standards for a court to analyze a motion to reconsider. In this case, MAC did
SDCL 32-6B-49.1 reads in relevant part: “No franchise agreement may
include any term or condition in a franchise that . . . (2) [s]pecifies the
jurisdictions, venues or tribunals in which disputes arising with respect to the
franchise, lease or agreement shall or may not be submitted for resolution or
otherwise prevents a franchisee from bringing an action in a particular forum
otherwise available under the law . . . .”
not bring its motion pursuant to a particular rule. Federal Rule of Civil
Procedure 54(b) provides that “any order or other decision . . . that adjudicates
fewer than all the claims or the rights and liabilities of fewer than all the
parties . . . may be revised at any time before the entry of a judgment
adjudicating all the claims and all the parties’ rights and liabilities.” Under
Rule 54(b),2 district courts have “the inherent power to reconsider and modify
an interlocutory order any time prior to the entry of judgment.” K.C. 1986 Ltd.
P’ship v. Reade Mfg., 472 F.3d 1009, 1117 (8th Cir. 2007) (quotation and
citation omitted). While the specific standard for a motion made under Rule
54(b) is unclear, generally courts have found the standard “to be less exacting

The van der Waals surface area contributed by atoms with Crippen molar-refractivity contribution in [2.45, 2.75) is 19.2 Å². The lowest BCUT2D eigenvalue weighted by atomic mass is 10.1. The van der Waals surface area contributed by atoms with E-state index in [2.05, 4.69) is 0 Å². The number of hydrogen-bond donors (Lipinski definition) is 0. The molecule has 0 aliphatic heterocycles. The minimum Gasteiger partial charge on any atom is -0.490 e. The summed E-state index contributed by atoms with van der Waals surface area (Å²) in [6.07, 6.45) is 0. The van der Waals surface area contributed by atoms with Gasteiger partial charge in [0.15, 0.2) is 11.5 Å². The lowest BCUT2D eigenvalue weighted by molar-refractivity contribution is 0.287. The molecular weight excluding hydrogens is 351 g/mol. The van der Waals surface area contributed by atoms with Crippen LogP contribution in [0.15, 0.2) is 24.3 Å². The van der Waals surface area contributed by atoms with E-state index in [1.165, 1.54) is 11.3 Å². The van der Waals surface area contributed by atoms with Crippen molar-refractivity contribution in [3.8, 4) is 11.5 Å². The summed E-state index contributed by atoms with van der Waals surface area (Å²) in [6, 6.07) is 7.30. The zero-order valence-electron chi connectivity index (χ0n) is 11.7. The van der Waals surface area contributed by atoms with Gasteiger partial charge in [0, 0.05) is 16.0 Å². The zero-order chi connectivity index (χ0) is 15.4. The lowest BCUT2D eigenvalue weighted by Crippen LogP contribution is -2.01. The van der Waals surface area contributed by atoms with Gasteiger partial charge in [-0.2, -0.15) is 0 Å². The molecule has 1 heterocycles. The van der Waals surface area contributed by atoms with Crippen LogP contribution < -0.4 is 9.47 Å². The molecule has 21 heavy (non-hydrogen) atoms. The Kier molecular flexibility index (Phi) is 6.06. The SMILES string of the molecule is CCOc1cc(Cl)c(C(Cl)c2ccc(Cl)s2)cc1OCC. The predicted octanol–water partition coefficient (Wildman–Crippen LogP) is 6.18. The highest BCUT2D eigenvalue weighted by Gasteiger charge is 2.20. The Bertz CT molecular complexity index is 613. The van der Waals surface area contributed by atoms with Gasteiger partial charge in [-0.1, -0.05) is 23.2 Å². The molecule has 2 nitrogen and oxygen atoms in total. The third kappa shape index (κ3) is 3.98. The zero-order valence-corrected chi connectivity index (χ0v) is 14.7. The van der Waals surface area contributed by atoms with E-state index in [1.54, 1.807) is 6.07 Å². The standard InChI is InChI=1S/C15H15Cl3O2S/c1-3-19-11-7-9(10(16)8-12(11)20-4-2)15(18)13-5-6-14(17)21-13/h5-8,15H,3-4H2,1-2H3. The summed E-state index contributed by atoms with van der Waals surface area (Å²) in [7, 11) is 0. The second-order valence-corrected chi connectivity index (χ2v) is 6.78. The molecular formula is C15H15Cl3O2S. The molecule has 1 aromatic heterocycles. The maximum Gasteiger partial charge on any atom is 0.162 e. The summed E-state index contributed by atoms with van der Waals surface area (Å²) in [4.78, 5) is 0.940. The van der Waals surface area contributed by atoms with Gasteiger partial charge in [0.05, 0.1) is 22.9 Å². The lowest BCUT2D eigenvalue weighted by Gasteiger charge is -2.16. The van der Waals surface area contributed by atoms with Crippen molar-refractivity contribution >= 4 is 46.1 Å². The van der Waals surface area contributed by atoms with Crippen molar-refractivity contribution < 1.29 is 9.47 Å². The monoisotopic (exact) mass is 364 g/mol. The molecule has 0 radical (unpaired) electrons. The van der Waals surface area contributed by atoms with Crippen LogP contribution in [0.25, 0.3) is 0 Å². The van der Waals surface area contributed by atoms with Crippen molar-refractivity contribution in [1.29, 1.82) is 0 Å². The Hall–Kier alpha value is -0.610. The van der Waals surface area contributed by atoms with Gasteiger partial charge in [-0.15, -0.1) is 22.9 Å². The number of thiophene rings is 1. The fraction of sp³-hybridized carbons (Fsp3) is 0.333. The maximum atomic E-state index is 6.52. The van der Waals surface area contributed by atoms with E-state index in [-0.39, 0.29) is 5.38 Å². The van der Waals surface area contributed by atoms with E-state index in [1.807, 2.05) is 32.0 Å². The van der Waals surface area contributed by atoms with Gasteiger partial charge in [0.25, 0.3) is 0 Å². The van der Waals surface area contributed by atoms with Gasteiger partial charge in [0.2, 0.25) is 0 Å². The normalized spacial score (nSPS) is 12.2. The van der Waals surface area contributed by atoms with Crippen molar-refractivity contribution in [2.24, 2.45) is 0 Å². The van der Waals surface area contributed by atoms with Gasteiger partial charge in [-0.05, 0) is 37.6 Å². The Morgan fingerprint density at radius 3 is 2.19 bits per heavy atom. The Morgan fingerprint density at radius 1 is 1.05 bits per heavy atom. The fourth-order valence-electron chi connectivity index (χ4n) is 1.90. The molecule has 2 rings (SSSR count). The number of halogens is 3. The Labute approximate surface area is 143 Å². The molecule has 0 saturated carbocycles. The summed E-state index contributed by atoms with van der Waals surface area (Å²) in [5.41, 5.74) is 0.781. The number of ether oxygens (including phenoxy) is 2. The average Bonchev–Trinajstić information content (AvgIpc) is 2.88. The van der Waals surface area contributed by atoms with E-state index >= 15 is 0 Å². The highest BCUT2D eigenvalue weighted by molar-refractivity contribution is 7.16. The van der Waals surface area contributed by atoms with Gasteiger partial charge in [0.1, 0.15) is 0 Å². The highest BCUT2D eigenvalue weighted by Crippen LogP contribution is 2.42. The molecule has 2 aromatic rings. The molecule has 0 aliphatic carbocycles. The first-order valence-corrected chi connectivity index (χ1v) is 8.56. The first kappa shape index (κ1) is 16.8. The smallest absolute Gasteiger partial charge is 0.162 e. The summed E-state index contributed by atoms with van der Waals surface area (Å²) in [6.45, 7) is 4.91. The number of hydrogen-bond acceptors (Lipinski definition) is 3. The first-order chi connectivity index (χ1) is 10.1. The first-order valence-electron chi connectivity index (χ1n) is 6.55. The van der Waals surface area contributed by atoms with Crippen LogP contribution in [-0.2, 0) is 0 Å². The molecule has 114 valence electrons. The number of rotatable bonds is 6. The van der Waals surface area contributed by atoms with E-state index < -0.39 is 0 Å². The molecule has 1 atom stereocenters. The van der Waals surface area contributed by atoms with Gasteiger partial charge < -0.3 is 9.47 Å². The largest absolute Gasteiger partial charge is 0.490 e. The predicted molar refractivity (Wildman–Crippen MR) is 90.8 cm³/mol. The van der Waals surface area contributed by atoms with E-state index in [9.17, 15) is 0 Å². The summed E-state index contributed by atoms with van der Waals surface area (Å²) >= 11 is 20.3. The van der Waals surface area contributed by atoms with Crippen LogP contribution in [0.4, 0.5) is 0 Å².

than would be a motion under Federal Rule of Procedure 59(e), which in turn is
less exacting than the standards enunciated in Federal Rule of Procedure
60(b).” Colombe v. Rosebud Sioux Tribe, 835 F. Supp. 2d 736, 750 (D.S.D.
2011) (quotation and citation omitted); see also Doctor John’s, Inc. v. City of
Sioux City, Ia., 438 F. Supp. 2d 1005, 1027 (N.D. Iowa 2006).
Although the court’s reconsideration of interlocutory orders might be less
rigorous than that of final orders for Rule 59(e) or 60(b), courts “should look to
the kinds of consideration under those rules for guidance.” Doctor John’s, 438
F. Supp. 2d at 1027 (quotation and citation omitted). Like other motions to
reconsider, “[i]t is generally held that a court may amend or reconsider any
The court assumes without deciding that this motion should be
construed under Rule 54(b) because the court’s order on the motion to transfer
is not a final order. The court’s result would be the same regardless of whether